15 epic photos of scenic drives in Yellowstone National Park

with 6 Comments

Each calendar year marks the end of another year in travel. This year, a road trip in Grand Teton and Yellowstone National Park has been amongst our most inspiring journeys yet. Living in the cities makes it tough to fathom the sheer scale and size of our natural resources. Yellowstone’s otherworldly landscapes, countless geysers, hot pools and diverse wildlife turned this trip into a delightful visual lesson for us.

While we experienced jaw-dropping moments almost across this 3,471 mi² park, the following driving routes were as spectacular as the scenic spots they were surrounded by.

Take a look at our favorite driving routes in the area (tip: click the titles to see individual maps)

Grand Teton – Yellowstone National Park South Entrance

Grand Teton is another awe-inspiring national park in Wyoming, often overlooked. In fact, just to be able to explore this park, we stayed overnight in Jackson. The fact that it is an hour away from Yellowstone makes a visit to this park convenient. As we drove this route, postcard views of the Teton range followed us along. 

Jackson-Yellowstone-10  
Epic Yellowstone National Park drives: Jenny Lake

PS: Begin this road trip all the way down from Salt Lake City. Read about the best driving route from Salt Lake City to Yellowstone. 

Firehole Lake Drive

Located on the route from Grand Prismatic Spring towards Canyon Village or Mammoth, this short one-way loop has an air of mystery.

Grand Prismatic - Firehole -1-2

Grand Prismatic - Firehole -1

Grand Prismatic - Firehole -2

 

Blacktail Plateau Drive

We found immense praise for the Blacktail Plateau Drive on (believe it or not) Reddit threads and decided that we had to make the 30-45 minute detour on our route in Lamar Valley. This drive begins on the uneven ground, it’s a single lane drive and a bit of a test for the person on the driver’s seat. The threads mentioned that chances of bear spotting are high in this area, but we were not as lucky. Nonetheless, it is a hauntingly beautiful drive. 

Epic Yellowstone National Park drives: Blacktail Plateau Drive

Blacktail-1  

Mammoth Hot Springs – Roosevelt Lodge

In our quest to spot grizzly bears in the wild, we found ourselves on this route multiple times. Mammoth hot springs consist of a series of hot springs with calcium carbonate deposits on hills. This magical area features high on the every Yellowstone traveler’s wishlist and gets very crowded during the day. Minutes outside of the hot springs is the route to Lamar, a dense valley covered with trees, plateaus, and slopes. Roosevelt Lodge is the starting point of the valley. We thought the drive to this lodge was particularly enchanting and spotted elks, bison, and deer amidst rolling hills. Tip: Make sure you stop for brunch or lunch at Roosevelt Lodge. The Blacktail plateau detour is also located right before the lodge.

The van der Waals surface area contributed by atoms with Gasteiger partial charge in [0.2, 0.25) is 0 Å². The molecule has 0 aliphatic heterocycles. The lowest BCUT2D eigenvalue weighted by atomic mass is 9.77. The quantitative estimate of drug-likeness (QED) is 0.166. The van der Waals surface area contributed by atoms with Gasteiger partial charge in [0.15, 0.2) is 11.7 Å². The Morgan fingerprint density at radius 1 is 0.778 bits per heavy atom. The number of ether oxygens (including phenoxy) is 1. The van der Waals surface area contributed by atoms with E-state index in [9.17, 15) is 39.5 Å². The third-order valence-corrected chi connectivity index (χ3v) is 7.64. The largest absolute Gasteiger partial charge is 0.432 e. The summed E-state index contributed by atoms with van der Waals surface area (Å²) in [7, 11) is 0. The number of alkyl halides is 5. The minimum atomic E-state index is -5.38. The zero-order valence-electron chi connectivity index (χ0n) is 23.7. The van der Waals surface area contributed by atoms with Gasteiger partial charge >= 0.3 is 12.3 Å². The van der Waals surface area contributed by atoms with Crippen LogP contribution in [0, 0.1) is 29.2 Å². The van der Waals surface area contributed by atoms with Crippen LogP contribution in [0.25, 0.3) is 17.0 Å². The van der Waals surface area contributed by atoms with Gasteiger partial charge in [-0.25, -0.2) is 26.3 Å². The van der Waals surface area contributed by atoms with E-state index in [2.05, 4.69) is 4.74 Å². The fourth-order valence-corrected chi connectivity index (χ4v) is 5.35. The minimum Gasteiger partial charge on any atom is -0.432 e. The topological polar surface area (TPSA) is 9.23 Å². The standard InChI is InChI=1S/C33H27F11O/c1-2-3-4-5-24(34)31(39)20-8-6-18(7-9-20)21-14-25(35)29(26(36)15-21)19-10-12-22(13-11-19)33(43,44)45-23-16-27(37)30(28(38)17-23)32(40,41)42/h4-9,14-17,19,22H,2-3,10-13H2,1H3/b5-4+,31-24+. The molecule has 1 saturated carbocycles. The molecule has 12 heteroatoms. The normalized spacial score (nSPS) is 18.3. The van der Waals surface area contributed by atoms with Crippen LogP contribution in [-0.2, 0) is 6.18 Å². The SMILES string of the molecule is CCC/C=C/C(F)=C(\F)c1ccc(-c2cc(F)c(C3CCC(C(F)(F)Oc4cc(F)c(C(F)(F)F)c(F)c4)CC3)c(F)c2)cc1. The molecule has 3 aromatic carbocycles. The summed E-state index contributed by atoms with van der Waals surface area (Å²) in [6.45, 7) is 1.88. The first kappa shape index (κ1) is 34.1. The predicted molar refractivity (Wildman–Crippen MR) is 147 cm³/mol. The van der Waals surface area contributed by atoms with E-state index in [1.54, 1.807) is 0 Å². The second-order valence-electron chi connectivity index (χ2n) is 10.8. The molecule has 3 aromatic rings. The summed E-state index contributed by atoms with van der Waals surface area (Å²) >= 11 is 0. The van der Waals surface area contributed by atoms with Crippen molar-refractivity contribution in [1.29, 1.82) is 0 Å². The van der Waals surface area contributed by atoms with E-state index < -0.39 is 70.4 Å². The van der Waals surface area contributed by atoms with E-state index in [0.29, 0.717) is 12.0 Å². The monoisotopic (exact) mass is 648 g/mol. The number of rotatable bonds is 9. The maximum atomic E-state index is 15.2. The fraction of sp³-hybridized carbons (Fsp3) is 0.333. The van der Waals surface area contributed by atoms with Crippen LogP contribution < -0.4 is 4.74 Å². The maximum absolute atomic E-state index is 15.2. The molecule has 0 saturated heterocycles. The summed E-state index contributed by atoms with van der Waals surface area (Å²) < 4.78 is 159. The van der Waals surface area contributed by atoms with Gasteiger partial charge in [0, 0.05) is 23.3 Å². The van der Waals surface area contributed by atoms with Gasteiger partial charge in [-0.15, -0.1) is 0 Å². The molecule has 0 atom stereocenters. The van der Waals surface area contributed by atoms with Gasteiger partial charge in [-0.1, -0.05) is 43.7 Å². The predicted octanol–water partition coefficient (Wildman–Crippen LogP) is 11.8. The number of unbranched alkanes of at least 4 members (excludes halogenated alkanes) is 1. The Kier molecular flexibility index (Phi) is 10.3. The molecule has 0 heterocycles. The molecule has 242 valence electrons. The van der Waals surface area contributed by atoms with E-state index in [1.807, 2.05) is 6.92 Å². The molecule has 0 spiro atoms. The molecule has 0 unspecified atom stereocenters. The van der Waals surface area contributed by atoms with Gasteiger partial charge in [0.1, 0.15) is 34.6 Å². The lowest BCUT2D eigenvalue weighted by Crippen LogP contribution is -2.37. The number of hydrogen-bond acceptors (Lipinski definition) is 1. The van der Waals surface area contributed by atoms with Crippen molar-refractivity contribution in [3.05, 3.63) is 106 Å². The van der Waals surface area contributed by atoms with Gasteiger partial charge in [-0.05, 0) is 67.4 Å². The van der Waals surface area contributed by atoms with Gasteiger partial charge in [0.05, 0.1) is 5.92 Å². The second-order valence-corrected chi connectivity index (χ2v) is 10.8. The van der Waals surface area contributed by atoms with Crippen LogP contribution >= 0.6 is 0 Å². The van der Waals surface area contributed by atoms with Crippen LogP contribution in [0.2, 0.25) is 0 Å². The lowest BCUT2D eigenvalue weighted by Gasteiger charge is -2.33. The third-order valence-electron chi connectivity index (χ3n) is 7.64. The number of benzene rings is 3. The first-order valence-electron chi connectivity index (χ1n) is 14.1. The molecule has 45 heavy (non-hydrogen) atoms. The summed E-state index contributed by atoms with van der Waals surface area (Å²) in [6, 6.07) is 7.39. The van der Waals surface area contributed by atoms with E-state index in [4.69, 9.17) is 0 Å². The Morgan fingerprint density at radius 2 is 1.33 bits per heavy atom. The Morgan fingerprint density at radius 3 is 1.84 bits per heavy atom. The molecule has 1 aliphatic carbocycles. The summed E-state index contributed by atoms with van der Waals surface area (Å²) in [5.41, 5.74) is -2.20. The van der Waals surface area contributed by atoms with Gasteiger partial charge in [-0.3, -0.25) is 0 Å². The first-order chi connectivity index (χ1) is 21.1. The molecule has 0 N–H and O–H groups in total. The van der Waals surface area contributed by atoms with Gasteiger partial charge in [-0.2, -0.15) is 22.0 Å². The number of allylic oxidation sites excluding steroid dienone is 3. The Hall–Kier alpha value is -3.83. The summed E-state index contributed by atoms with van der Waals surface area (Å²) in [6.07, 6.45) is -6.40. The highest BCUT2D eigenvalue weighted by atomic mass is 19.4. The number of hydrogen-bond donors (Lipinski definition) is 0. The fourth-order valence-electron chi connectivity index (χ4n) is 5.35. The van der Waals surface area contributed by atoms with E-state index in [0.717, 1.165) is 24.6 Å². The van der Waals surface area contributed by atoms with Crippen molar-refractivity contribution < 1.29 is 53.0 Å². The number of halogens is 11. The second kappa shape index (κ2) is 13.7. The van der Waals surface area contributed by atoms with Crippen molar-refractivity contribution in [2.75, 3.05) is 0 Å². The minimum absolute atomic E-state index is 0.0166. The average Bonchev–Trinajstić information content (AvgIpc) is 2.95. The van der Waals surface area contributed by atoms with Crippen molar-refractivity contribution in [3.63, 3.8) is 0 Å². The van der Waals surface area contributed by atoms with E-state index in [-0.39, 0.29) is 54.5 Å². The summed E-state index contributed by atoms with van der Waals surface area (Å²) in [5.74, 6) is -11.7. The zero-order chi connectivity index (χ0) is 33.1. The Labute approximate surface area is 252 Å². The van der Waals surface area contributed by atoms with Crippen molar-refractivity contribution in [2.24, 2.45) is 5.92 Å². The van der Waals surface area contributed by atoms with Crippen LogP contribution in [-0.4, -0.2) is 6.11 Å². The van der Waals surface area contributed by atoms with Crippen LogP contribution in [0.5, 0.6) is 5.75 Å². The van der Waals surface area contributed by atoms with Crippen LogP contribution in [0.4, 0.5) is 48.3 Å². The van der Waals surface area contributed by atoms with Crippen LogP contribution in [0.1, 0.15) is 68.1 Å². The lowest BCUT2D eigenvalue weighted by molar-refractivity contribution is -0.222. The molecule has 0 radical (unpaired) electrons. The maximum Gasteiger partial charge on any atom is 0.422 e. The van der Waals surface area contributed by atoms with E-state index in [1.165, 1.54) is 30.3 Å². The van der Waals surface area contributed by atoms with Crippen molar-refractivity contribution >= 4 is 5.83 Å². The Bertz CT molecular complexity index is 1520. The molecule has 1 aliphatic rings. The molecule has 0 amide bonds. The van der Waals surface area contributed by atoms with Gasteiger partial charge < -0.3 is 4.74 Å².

Epic Yellowstone National Park drives: Elk

Epic Yellowstone National Park drives: Mammoth Hot Springs

Epic Yellowstone National Park drives: Mammoth Hot Springs

Epic Yellowstone National Park drives: Roosevelt

Lamar Valley

Lamar Valley is the grand finale in Yellowstone National Park. It doesn’t get more breathtaking than this far-flung expanse. We began our drive from Mammoth Hot Springs before sunrise and were welcomed by a sheath of misty clouds floating above this panorama. 

Epic Yellowstone National Park drives: Lamar Valley

Epic Yellowstone National Park drives: Lamar Valley

While that made wildlife spotting tricky, the sheer aura of this landscape bowled us over.  

Epic Yellowstone National Park drives: Lamar Valley

Epic Yellowstone National Park drives: Lamar Valley

Ready to include Yellowstone National Park in your travel goals? Pin this post, or check out our other Yellowstone posts:

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Supriya
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As a kid, Supriya had to be brought back to reality from her daydreaming excursions. A digital marketer by profession, she enjoys reading, writing and photography. Her wanderlust list changes each week, but she's strongly eyeing countries in South America, the Middle East and Japan as destinations for her journeys :)

Supriya
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6 Responses

  1. shivam
    | Reply

    The photographs are mindblowing the trip is well explained and written.

    • Supriya
      Supriya
      | Reply

      Yay, glad you liked them Shivam. This part of US is mind-blowing!

  2. Dhara
    | Reply

    Beautiful and informative post, Supriya! We visited Yellowstone and Grand Teton many years ago…would love to go back! Your photos are gorgeous. Love the way the mountains at Grand Teton rise up so dramatically, and the vistas at Yellowstone are of course superb.

    • Supriya
      Supriya
      | Reply

      Thanks Dhara. Glad you liked our pictures- we were having a hard time choosing these for the post 😀

      When did you guys visit? We’d like to go back too and maybe plan this time for a winter adventure- have read that the scenery is otherworldly!

  3. Agness of eTramping
    | Reply

    Yellowstone Park is on my bucket list for a while and I really hope to cross it off soon, Supriya and Bhara. These picturesque landscapes are breathtaking. When would it be the best time of the year to go hiking there?

    • Supriya
      Supriya
      | Reply

      Hi Agness, sorry for the delay in responding as were traveling in Peru w limited connectivity.

      Glad you liked the pictures. The landscapes are so stunning that it makes a photographer’s life easier 🙂
      Believe the best time for hiking would be from mid-June through September. Although beware that August can be super crowded as it is in Europe too. Happy to help further if need be!

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